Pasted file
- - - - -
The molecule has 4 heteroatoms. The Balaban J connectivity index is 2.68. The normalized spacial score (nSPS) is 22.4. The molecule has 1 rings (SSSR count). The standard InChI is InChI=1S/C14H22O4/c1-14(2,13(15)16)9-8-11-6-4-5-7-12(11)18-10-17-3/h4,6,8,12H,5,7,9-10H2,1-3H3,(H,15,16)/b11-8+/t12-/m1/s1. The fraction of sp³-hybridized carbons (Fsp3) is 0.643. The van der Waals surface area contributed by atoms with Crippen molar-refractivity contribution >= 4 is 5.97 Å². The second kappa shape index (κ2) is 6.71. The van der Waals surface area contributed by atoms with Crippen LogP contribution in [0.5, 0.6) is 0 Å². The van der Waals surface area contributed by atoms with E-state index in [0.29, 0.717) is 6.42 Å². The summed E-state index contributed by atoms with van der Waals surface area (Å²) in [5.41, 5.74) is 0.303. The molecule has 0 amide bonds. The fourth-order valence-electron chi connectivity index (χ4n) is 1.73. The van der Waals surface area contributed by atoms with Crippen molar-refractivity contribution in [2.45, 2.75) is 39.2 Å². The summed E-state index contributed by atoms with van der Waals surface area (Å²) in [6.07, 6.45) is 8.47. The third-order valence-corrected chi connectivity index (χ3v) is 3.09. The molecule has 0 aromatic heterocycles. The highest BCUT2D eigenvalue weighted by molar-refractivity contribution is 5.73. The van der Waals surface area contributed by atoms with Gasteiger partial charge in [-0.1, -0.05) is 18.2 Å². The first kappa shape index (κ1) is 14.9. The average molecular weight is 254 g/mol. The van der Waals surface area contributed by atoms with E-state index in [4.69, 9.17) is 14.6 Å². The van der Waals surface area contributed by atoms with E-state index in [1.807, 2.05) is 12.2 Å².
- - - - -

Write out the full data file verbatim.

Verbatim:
The molecule has 4 heteroatoms. The Balaban J connectivity index is 2.68. The normalized spacial score (nSPS) is 22.4. The molecule has 1 rings (SSSR count). The standard InChI is InChI=1S/C14H22O4/c1-14(2,13(15)16)9-8-11-6-4-5-7-12(11)18-10-17-3/h4,6,8,12H,5,7,9-10H2,1-3H3,(H,15,16)/b11-8+/t12-/m1/s1. The fraction of sp³-hybridized carbons (Fsp3) is 0.643. The van der Waals surface area contributed by atoms with Crippen molar-refractivity contribution >= 4 is 5.97 Å². The second kappa shape index (κ2) is 6.71. The van der Waals surface area contributed by atoms with Crippen LogP contribution in [0.5, 0.6) is 0 Å². The van der Waals surface area contributed by atoms with E-state index in [0.29, 0.717) is 6.42 Å². The summed E-state index contributed by atoms with van der Waals surface area (Å²) in [5.41, 5.74) is 0.303. The molecule has 0 amide bonds. The fourth-order valence-electron chi connectivity index (χ4n) is 1.73. The van der Waals surface area contributed by atoms with Crippen molar-refractivity contribution in [2.45, 2.75) is 39.2 Å². The summed E-state index contributed by atoms with van der Waals surface area (Å²) in [6.07, 6.45) is 8.47. The third-order valence-corrected chi connectivity index (χ3v) is 3.09. The molecule has 0 aromatic heterocycles. The highest BCUT2D eigenvalue weighted by molar-refractivity contribution is 5.73. The van der Waals surface area contributed by atoms with Gasteiger partial charge in [-0.1, -0.05) is 18.2 Å². The first kappa shape index (κ1) is 14.9. The average molecular weight is 254 g/mol. The van der Waals surface area contributed by atoms with E-state index in [4.69, 9.17) is 14.6 Å². The van der Waals surface area contributed by atoms with E-state index in [1.807, 2.05) is 12.2 Å².